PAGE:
Understandably, there has been a lot of media attention recently around Brooklyn Beckham and Nicola Peltz and their glamorous, star-studded nuptials. Beautiful people in a beautiful location making beautiful promises to each other… it was bound to sell a few stories.
Within hours of them promising to stay together forever, the media was reporting on what would happen in the event of their divorce and what might be in their pre-nuptial agreement. There was bound to be a lot of interest in their financial arrangements given Brooklyn’s personal net worth (believed to be in the region of $10 million) is somewhat dwarfed by that of his new wife, Nicola Peltz, who is believed to have assets worth five times as much. The fact that they would both benefit from a pre-nup was big news.
In reality, there should always be something in a pre-nuptial agreement for both parties. While it is often the case that the agreement is led by one party who has more assets to ringfence, either of their own making before the marriage or in the form of generational wealth they are trying to protect for future generations, an agreement which seeks to protect only one party and leave the other with nothing is unlikely to stand up to challenge.
The position in Scotland
In Scotland, we have a very strict definition of matrimonial property which means that most assets owned prior to marriage or those acquired through inheritance or gifts from others are naturally protected by our law and do not form part of the “pot” available for division between spouses on divorce. In the main, pre-nups in Scotland are used to ensure that those assets that are naturally excluded continue to be protected if they are changed in some way or reinvested in a different type of asset.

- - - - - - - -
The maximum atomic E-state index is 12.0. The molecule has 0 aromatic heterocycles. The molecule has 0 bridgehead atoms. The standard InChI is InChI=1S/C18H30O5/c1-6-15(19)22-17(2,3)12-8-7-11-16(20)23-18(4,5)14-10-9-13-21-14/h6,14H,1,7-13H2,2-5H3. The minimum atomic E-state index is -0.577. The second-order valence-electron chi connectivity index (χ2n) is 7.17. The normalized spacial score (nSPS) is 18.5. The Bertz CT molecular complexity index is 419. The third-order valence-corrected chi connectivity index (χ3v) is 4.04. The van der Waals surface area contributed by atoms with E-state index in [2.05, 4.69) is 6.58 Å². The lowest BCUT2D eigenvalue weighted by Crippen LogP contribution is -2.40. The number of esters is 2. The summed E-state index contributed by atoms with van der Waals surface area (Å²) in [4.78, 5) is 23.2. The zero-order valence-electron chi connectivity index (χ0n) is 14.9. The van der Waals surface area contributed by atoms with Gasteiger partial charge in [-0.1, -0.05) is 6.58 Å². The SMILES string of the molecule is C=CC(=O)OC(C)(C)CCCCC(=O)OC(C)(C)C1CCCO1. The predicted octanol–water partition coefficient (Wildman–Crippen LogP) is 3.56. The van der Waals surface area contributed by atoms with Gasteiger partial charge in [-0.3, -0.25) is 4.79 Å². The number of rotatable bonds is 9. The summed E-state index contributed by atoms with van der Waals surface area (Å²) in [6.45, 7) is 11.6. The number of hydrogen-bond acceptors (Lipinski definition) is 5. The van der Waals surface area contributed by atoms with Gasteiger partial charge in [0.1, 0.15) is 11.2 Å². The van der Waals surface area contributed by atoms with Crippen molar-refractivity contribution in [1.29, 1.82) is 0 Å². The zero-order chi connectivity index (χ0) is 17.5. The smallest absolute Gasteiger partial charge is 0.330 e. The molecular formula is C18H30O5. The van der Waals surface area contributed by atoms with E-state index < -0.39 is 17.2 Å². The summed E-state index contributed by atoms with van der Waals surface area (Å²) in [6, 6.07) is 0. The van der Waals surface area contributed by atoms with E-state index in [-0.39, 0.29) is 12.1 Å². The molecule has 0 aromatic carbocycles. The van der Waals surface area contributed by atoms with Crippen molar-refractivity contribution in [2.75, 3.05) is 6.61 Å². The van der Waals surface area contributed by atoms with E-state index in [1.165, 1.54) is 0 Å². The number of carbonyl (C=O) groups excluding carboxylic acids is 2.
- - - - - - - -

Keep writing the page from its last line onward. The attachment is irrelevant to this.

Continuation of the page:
When marrying someone with considerable wealth, it can be difficult to create new wealth that is not connected to the wealth they had before marriage. It can be difficult to create new wealth that can be shared between the spouses in the event of divorce. This is where a pre-nuptial agreement can be used to protect the spouse with less wealth of their own. It can be used to ensure that in the event of divorce, after a life together where they have both made contributions to the family in different ways, one spouse does not ride off into the sunset with everything while the other has to start again with nothing.
Why enter into a pre-nup?
Pre-nups are not just for the super wealthy, of course. People use them for many different reasons: to protect an asset of particular importance to them, to ensure assets are protected for children of a previous relationship, to protect a family business, or simply to reduce the scope of disagreements (and resulting legal expense) in the event of separation and divorce.
In this case, we can be confident that neither party will be left financially vulnerable in the event of separation but like all other newlyweds, they will be hoping they never have to look at their pre-nuptial agreement again and that their marriage will continue to be the fairytale they always imagined.